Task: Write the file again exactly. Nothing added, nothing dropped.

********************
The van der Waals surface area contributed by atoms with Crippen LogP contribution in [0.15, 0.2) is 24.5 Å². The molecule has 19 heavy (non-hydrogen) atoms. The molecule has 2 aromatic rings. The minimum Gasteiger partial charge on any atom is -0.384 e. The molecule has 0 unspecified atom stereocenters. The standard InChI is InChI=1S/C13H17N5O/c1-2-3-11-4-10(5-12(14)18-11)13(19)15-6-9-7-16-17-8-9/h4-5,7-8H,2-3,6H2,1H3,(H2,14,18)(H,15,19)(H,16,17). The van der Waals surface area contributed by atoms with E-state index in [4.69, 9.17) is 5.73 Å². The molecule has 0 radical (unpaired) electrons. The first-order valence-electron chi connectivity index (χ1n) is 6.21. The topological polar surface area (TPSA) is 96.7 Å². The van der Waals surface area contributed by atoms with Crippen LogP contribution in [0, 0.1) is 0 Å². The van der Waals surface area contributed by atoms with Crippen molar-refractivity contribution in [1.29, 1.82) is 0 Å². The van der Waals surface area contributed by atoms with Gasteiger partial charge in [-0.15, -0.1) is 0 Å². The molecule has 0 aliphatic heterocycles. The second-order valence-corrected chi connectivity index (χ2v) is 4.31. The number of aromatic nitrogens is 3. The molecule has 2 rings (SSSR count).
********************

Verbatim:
The van der Waals surface area contributed by atoms with Crippen LogP contribution in [0.15, 0.2) is 24.5 Å². The molecule has 19 heavy (non-hydrogen) atoms. The molecule has 2 aromatic rings. The minimum Gasteiger partial charge on any atom is -0.384 e. The molecule has 0 unspecified atom stereocenters. The standard InChI is InChI=1S/C13H17N5O/c1-2-3-11-4-10(5-12(14)18-11)13(19)15-6-9-7-16-17-8-9/h4-5,7-8H,2-3,6H2,1H3,(H2,14,18)(H,15,19)(H,16,17). The van der Waals surface area contributed by atoms with E-state index in [4.69, 9.17) is 5.73 Å². The molecule has 0 radical (unpaired) electrons. The first-order valence-electron chi connectivity index (χ1n) is 6.21. The topological polar surface area (TPSA) is 96.7 Å². The van der Waals surface area contributed by atoms with Crippen LogP contribution in [0, 0.1) is 0 Å². The van der Waals surface area contributed by atoms with Crippen molar-refractivity contribution in [1.29, 1.82) is 0 Å². The van der Waals surface area contributed by atoms with Gasteiger partial charge in [-0.15, -0.1) is 0 Å². The molecule has 0 aliphatic heterocycles. The second-order valence-corrected chi connectivity index (χ2v) is 4.31. The number of aromatic nitrogens is 3. The molecule has 2 rings (SSSR count).